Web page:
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Re: Parrot, cfengine, and embedded languages

From: Christian Pearce
Subject: Re: Parrot, cfengine, and embedded languages
Date: Tue, 11 Jan 2005 13:38:37 -0500


I have been following both Cfengine and Parrot for quite some time.  I
never really considered having Cfengine target Parrot.  I guess it is
possible.I don't know how perl handles all the system calls that it

Would it be worth it?  It could really complicate the development of
Cfegine.  You would need to write something in C or in perl to parse the
Cfengine language and then generate the p-code to parrot.  I think this
would get confusing quick considering cfservd executes cfengine code. 
You would need to some how embed the parrot into cfservd.

One of the benefits of Parrot for Perl, Python and Ruby is that the can
benefit from all the existing optimizations of the registered based
virtual machine.  This also separates the compiler geeks from the
language geeks.  And lets each group focus on what they are good and and
enjoy.  I don't see how we as a community gain the benefit.  If anything
we should be thinking about our out parrot.  A configuration engine that
lets multiple configuration tools target it.

Lastly it would be interesting to have the embedded language support of
a large array of languages.  But I don't think it would work out or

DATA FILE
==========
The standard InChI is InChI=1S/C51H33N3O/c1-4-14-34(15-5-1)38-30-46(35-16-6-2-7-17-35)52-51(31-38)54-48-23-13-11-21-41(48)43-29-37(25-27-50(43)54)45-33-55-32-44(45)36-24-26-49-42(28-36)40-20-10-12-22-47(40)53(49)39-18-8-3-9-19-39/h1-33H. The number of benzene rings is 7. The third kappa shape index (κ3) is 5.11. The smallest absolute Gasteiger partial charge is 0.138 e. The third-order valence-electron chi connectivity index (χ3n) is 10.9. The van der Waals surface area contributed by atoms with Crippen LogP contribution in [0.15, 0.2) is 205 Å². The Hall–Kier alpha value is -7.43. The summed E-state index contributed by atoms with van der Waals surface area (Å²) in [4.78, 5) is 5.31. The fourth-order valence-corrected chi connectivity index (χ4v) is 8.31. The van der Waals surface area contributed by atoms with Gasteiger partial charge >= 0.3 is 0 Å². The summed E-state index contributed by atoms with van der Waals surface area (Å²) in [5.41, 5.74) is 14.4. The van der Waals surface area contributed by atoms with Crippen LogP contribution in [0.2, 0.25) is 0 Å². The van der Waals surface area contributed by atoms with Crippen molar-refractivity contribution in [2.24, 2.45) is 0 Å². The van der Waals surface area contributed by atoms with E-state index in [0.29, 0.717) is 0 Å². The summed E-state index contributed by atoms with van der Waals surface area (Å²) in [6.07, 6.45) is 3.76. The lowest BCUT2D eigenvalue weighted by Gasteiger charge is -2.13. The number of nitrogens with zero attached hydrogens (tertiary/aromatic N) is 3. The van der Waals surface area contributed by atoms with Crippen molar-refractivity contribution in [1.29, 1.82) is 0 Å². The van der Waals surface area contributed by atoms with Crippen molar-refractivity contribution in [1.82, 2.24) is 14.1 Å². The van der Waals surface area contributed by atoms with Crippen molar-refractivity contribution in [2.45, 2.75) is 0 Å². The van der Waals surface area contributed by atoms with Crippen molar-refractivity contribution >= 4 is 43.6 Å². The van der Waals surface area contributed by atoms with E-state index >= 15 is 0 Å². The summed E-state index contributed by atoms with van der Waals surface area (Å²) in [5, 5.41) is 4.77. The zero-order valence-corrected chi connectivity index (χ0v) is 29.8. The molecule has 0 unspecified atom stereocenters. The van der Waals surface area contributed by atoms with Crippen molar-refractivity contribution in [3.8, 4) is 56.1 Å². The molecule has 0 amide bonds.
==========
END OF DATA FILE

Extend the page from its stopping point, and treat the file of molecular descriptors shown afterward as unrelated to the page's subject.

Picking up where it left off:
function the way you might thing.  The nice thing about Cfengine is that
is all I need.  Okay maybe you call perl scripts from it.  But we would
have to write into the cfengine parse a method for each language we
wanted to embed.  Parrot only knows parrot code.

At least this is my understanding of the whole thing.

On Tue, 2005-01-11 at 10:38, David Douthitt wrote:
> On Mon, 2005-01-10 at 19:55, Tim Nelson wrote:
> >     Incidentally, before I forget, is there any possibility that 
> > cfengine will ever be rewritten to run on Parrot?  For those who haven't 
> > been following Parrot, it's the common platform (think JVM or .Net) which 
> > is going to be the backend for Perl6, Perl5, and probably also the other 
> > scripting languages (Python, Ruby, and a bunch of others; Haskell and 
> > Prolog have been talked about).

Christian Pearce

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